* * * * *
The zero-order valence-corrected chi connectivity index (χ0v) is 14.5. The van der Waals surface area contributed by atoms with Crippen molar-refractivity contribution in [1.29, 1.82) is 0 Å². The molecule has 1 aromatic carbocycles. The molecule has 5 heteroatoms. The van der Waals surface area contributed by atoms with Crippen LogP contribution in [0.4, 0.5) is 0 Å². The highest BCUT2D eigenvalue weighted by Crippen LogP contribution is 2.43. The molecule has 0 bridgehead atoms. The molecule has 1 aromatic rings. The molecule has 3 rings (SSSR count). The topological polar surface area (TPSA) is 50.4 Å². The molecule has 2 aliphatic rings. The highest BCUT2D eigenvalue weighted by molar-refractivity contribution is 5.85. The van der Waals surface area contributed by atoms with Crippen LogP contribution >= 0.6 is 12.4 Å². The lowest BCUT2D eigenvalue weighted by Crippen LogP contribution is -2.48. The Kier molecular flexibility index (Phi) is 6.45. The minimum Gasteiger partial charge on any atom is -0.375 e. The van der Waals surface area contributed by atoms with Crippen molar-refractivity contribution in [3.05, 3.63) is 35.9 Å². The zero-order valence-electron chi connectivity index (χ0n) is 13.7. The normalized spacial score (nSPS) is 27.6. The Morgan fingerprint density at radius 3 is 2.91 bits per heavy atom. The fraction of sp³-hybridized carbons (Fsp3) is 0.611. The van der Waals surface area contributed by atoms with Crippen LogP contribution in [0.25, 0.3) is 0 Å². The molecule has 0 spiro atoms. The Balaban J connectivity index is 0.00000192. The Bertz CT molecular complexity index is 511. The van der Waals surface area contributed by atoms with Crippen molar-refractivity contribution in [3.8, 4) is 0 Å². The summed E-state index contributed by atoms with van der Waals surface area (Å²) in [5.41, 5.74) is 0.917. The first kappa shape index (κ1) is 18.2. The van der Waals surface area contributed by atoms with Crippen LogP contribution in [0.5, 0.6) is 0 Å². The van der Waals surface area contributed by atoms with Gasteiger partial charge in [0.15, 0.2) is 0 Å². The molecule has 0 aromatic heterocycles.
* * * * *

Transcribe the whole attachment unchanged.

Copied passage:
The zero-order valence-corrected chi connectivity index (χ0v) is 14.5. The van der Waals surface area contributed by atoms with Crippen molar-refractivity contribution in [1.29, 1.82) is 0 Å². The molecule has 1 aromatic carbocycles. The molecule has 5 heteroatoms. The van der Waals surface area contributed by atoms with Crippen LogP contribution in [0.4, 0.5) is 0 Å². The highest BCUT2D eigenvalue weighted by Crippen LogP contribution is 2.43. The molecule has 0 bridgehead atoms. The molecule has 1 aromatic rings. The molecule has 3 rings (SSSR count). The topological polar surface area (TPSA) is 50.4 Å². The molecule has 2 aliphatic rings. The highest BCUT2D eigenvalue weighted by molar-refractivity contribution is 5.85. The van der Waals surface area contributed by atoms with Crippen LogP contribution >= 0.6 is 12.4 Å². The lowest BCUT2D eigenvalue weighted by Crippen LogP contribution is -2.48. The Kier molecular flexibility index (Phi) is 6.45. The minimum Gasteiger partial charge on any atom is -0.375 e. The van der Waals surface area contributed by atoms with Crippen molar-refractivity contribution in [3.05, 3.63) is 35.9 Å². The zero-order valence-electron chi connectivity index (χ0n) is 13.7. The normalized spacial score (nSPS) is 27.6. The Morgan fingerprint density at radius 3 is 2.91 bits per heavy atom. The fraction of sp³-hybridized carbons (Fsp3) is 0.611. The van der Waals surface area contributed by atoms with Crippen LogP contribution in [0.25, 0.3) is 0 Å². The molecule has 0 spiro atoms. The Balaban J connectivity index is 0.00000192. The Bertz CT molecular complexity index is 511. The van der Waals surface area contributed by atoms with Crippen molar-refractivity contribution in [3.8, 4) is 0 Å². The summed E-state index contributed by atoms with van der Waals surface area (Å²) in [5.41, 5.74) is 0.917. The first kappa shape index (κ1) is 18.2. The van der Waals surface area contributed by atoms with Crippen LogP contribution in [0.5, 0.6) is 0 Å². The van der Waals surface area contributed by atoms with Gasteiger partial charge in [0.15, 0.2) is 0 Å². The molecule has 0 aromatic heterocycles.